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Childrens Health

Vitamin B12 in pregnancy could lead to quieter babies: Study

Women who eat steak, rich in vitamin B-12, during the first three months of their pregnancy are up to eight times more likely to have babies who cry less, according to a new study published in the journal Early Human Development.

Mercury-Containing Medicines: Harmful to Children

Dr. Joachim Mutter, author of one of the newest mercury studies, found evidence confirming that mercury in vaccines and other medical products could trigger autism. Another recent study observed that organic mercury is added to vaccines without sufficient safety testing, and warned that the use of mercury-containing Thimerosal is "potentially damaging the health of children."

Delayed Mental Development in Children & Insecticides

Lately there’s been a surge of disconcerting news regarding external factors that delay childhood development. New 3D games can sicken children and alter eyesight development, a standard American diet can lower IQs, and now there is telling evidence that insecticide use during pregnancy will cause the child’s IQ points to drop.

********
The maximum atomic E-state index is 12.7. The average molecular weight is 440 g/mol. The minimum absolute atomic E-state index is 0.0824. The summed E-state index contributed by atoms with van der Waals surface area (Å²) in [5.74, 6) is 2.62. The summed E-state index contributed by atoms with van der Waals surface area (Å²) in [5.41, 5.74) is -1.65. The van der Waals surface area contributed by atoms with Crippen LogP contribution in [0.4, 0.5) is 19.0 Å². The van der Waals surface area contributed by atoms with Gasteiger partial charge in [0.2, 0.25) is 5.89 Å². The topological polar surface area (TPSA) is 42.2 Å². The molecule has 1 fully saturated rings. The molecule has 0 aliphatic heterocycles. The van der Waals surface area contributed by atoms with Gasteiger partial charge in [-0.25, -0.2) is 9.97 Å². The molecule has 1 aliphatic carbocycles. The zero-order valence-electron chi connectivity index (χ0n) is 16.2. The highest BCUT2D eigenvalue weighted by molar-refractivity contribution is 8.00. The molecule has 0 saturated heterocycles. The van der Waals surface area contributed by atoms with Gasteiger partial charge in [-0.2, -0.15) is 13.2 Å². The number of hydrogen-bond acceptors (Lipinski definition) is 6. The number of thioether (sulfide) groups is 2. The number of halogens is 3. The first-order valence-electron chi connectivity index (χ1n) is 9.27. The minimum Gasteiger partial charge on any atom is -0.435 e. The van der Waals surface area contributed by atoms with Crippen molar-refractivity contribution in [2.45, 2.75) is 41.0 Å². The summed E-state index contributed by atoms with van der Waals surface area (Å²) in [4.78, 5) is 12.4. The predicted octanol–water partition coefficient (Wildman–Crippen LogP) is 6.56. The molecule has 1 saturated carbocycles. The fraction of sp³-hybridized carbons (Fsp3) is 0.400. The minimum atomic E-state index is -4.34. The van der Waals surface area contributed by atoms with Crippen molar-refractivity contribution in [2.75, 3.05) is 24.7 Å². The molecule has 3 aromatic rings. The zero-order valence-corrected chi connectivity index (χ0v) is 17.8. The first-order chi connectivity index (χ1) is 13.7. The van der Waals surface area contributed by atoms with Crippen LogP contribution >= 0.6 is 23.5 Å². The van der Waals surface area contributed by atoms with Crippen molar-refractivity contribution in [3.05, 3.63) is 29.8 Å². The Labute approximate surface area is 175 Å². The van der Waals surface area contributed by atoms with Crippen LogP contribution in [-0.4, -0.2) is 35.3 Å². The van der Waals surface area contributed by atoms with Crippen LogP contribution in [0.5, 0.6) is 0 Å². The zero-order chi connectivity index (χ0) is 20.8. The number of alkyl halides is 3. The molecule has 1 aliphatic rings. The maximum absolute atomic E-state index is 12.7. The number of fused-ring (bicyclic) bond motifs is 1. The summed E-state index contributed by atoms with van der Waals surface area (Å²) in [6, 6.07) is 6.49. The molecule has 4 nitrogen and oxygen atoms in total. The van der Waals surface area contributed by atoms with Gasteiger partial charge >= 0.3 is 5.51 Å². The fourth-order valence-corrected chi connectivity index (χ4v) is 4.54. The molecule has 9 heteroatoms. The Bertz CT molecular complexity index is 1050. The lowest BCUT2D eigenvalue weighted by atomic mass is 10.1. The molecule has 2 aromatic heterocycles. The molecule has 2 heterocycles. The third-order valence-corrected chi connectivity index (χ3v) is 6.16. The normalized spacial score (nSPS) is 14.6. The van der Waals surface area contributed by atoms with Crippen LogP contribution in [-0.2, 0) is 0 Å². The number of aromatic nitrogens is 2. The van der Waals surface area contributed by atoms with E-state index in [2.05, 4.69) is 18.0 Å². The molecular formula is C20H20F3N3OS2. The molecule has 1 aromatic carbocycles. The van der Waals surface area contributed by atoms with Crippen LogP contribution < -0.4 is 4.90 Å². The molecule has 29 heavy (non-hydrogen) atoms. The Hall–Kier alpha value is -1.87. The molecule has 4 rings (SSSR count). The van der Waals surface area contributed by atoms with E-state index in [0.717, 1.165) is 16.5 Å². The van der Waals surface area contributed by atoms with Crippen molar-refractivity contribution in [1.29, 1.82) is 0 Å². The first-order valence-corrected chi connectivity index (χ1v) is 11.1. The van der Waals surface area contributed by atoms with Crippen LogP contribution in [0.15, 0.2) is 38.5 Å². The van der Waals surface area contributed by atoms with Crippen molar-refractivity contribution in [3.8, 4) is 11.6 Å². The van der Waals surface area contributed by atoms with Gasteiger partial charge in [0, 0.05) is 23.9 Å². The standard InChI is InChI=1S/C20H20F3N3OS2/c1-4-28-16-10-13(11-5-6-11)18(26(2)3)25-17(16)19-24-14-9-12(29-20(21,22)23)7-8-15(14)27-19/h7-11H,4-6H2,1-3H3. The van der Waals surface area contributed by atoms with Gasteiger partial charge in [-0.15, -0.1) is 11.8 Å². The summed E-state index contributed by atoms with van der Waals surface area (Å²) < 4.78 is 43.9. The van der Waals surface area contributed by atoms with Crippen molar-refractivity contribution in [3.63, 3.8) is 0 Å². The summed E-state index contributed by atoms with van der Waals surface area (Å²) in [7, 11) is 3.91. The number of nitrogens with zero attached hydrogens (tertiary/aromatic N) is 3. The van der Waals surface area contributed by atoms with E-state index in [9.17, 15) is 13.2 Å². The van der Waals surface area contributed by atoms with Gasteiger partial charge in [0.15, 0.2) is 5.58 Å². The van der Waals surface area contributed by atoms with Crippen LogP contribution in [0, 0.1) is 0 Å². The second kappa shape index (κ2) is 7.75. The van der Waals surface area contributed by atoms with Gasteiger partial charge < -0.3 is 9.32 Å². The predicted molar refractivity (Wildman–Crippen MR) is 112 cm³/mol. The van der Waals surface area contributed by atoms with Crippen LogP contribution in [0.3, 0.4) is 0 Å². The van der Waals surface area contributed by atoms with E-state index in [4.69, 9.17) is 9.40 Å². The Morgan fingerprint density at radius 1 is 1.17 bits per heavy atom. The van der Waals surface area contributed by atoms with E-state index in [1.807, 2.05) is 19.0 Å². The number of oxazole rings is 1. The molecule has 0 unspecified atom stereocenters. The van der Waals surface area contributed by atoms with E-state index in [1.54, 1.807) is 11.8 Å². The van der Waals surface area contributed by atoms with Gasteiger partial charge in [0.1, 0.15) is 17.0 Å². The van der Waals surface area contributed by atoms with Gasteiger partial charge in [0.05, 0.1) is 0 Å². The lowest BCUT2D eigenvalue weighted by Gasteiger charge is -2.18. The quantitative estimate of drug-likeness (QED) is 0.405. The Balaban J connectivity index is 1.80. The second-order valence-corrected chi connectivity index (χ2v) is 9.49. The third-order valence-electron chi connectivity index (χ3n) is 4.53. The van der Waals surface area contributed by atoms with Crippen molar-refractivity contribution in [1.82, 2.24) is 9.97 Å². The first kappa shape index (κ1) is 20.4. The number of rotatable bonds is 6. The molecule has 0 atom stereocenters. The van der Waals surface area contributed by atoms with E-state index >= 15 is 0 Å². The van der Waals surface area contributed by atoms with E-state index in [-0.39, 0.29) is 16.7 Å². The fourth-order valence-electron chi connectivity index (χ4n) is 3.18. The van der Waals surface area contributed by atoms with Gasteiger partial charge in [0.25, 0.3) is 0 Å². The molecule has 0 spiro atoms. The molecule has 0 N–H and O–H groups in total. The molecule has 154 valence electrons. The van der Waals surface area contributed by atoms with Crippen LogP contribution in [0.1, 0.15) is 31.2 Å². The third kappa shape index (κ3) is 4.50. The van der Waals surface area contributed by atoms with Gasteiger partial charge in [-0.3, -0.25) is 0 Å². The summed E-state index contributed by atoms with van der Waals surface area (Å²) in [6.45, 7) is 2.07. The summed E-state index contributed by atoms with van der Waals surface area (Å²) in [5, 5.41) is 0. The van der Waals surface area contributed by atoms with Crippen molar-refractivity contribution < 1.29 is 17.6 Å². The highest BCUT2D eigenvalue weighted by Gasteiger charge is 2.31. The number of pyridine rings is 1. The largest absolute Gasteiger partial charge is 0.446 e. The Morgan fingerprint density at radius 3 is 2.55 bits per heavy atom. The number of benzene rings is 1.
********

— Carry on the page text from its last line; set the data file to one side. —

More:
DPT vaccine causes permanent brain damage, 150 seizures a day in young girl

The father of a 29-year-old woman who was permanently injured as a young child by the DPT vaccine, a combination vaccine for diphtheria, pertussis (whooping cough), and tetanus, says if he had to do it all over again, he would still get his daughter vaccinated.

Probiotics improve health of children, but AAP plays it down with skepticism

In a new report summarizing the findings of several studies into the health benefits of probiotics for children, the American Academy of Pediatrics (AAP) acknowledges evidence of benefits but attempts to play it down by emphasizing that the science is not yet strong enough to recommend many uses.

One of the Most Dangerous 'Drinks' You Can Give Your Child

New research reveals that there could indeed be a link between the controversial MMR vaccine and autism, as well as bowel disease in children. The study appears to confirm the findings of doctor Andrew Wakefield, who suggested a possible link in 1998 and has since been accused of fraud.